Hometown: I grew up just outside of Washington D.C. on the Maryland side, then spent about ten years in Baltimore before moving to NYC in 2006. So at this point I consider New York home.
Education: I did my undergrad work at Loyola University in Baltimore, Maryland double majoring in English and Creative Writing. I then went back and got at Masters degree in education from Loyola and an MFA in acting from Columbia University.
Favorite credits: As an actor I was lucky enough to be part of two international festivals playing Sebastian in The Tempest at the Folkwant International Shakespeare Festival in Germany and playing Nikos in Chuck Mee’s Big Love in the Setkani Encounter Festival in the Czech Republic. It was really incredible to work with actors from across the globe and share ideas and explore the creative process together. As a writer and director, I was extremely proud of Farewell to Sanity and Other Irrational Constructs that played in the Gene Frankel Theater in June of 2013 as part of the Planet Connections Festival. It was a cocky play that mixed reincarnation, mental health, super heroes, and a 19th century whale captain. It was also the first time I got to direct David Stallings who delivered an amazing performance as a burnt-out shrink charged with righting the cosmic scales.
Why theater: Because theater is personal. The energy exchange between audience and performer is an amazingly powerful relationship. If you put in the time and work, and treat that relationship with the proper respect, it has the ability to create transformative moments of connection. And ideally calls upon performer and audience to reflect. Nothing can replace that shared experience and connection to the human experience. I know a show is good if the audience leaves the theater exploring the questions the play raises. I know the show is truly successful if they are still talking about those questions the next day.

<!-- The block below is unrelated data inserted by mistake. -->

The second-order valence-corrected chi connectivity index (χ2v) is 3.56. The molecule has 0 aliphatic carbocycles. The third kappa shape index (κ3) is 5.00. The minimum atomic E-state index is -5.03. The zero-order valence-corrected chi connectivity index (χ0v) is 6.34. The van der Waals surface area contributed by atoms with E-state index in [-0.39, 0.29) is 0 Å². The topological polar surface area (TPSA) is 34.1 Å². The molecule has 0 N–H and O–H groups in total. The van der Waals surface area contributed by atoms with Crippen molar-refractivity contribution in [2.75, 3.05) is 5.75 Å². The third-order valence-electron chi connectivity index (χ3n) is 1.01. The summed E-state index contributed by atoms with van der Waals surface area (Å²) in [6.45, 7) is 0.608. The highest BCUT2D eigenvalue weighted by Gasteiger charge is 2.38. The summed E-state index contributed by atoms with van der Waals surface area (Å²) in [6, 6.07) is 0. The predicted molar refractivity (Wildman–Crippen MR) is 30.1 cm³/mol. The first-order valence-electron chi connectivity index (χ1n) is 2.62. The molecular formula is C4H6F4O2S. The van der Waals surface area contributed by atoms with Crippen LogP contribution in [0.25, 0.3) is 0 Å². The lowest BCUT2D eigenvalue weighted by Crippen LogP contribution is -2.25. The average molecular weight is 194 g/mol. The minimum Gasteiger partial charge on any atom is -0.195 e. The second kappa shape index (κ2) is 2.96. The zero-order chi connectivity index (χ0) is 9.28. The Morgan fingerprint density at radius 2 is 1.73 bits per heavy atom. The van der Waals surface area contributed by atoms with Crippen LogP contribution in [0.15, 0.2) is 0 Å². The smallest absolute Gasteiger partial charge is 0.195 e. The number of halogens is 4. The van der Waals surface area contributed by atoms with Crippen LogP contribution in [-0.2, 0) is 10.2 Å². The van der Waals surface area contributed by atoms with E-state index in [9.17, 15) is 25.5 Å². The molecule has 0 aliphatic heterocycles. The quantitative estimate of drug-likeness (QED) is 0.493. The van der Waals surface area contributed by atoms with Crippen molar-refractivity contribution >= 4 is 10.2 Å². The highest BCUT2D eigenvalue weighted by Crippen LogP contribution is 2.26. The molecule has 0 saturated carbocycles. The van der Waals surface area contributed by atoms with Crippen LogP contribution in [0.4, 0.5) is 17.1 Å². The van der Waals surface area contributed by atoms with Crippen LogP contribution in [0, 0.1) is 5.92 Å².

Tell us about Macbeth (of the Oppressed): It's a new look at the classic Shakespearean tragedy that asks the question: what can be learned and unlocked in the text by changing the gender of the roles. How does a line like “unsex me” change when a man speaks it? What happens to traditional gender perceptions when women play the two greatest warriors in the play, MacDuff and Banquo? What does making Duncan an Elizabethan style Queen instead of a king help us discover? What do we learn about ourselves and society as a whole by casting the witches as minorities? When you start tinkering and playing with these elements of the play, suddenly new motivations and insights arise and the action of the play is grounded in a fresh and exciting place.
What inspired you to adapt and direct Macbeth (of the Oppressed): David and Antonio approached me with the concept at the end of 2014. I’m a big fan of both of their work and was inspired to play in this world and see what came of it. So I jumped at the invitation and started adapting Macbeth. We had talked about a few different ideas at first, including Hamlet, but Macbeth was the one that immediately got me thinking so we ran with that. Plus the thought of Hamlet scares the crap out of me.